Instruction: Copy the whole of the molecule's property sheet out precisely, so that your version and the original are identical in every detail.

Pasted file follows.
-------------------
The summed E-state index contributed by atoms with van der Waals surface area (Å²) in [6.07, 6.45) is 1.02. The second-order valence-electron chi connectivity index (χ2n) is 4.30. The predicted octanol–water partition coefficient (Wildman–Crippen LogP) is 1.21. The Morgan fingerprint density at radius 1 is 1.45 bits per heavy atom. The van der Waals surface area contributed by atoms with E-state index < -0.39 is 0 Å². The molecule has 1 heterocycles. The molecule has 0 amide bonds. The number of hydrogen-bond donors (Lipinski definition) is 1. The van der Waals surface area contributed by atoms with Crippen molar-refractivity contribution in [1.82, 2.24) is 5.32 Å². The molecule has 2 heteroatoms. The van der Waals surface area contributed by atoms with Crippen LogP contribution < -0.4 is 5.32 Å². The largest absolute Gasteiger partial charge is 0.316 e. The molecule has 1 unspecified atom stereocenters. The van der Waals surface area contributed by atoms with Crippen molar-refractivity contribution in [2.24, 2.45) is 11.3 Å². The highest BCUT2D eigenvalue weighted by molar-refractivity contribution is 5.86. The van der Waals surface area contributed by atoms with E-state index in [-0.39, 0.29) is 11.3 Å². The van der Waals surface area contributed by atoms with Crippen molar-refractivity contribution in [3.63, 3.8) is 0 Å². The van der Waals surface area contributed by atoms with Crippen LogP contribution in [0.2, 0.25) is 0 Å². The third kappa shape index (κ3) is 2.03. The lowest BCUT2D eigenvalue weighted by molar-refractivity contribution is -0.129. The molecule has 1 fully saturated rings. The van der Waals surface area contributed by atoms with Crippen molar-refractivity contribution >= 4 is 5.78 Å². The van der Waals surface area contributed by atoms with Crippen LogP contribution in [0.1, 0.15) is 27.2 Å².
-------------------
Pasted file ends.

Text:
The summed E-state index contributed by atoms with van der Waals surface area (Å²) in [6.07, 6.45) is 1.02. The second-order valence-electron chi connectivity index (χ2n) is 4.30. The predicted octanol–water partition coefficient (Wildman–Crippen LogP) is 1.21. The Morgan fingerprint density at radius 1 is 1.45 bits per heavy atom. The van der Waals surface area contributed by atoms with E-state index < -0.39 is 0 Å². The molecule has 1 heterocycles. The molecule has 0 amide bonds. The number of hydrogen-bond donors (Lipinski definition) is 1. The van der Waals surface area contributed by atoms with Crippen molar-refractivity contribution in [1.82, 2.24) is 5.32 Å². The molecule has 2 heteroatoms. The van der Waals surface area contributed by atoms with Crippen LogP contribution < -0.4 is 5.32 Å². The largest absolute Gasteiger partial charge is 0.316 e. The molecule has 1 unspecified atom stereocenters. The van der Waals surface area contributed by atoms with Crippen molar-refractivity contribution in [2.24, 2.45) is 11.3 Å². The highest BCUT2D eigenvalue weighted by molar-refractivity contribution is 5.86. The van der Waals surface area contributed by atoms with E-state index in [-0.39, 0.29) is 11.3 Å². The van der Waals surface area contributed by atoms with Crippen molar-refractivity contribution in [3.63, 3.8) is 0 Å². The van der Waals surface area contributed by atoms with Crippen LogP contribution in [0.2, 0.25) is 0 Å². The third kappa shape index (κ3) is 2.03. The lowest BCUT2D eigenvalue weighted by molar-refractivity contribution is -0.129. The molecule has 1 fully saturated rings. The van der Waals surface area contributed by atoms with Crippen molar-refractivity contribution >= 4 is 5.78 Å². The van der Waals surface area contributed by atoms with Crippen LogP contribution in [0.1, 0.15) is 27.2 Å².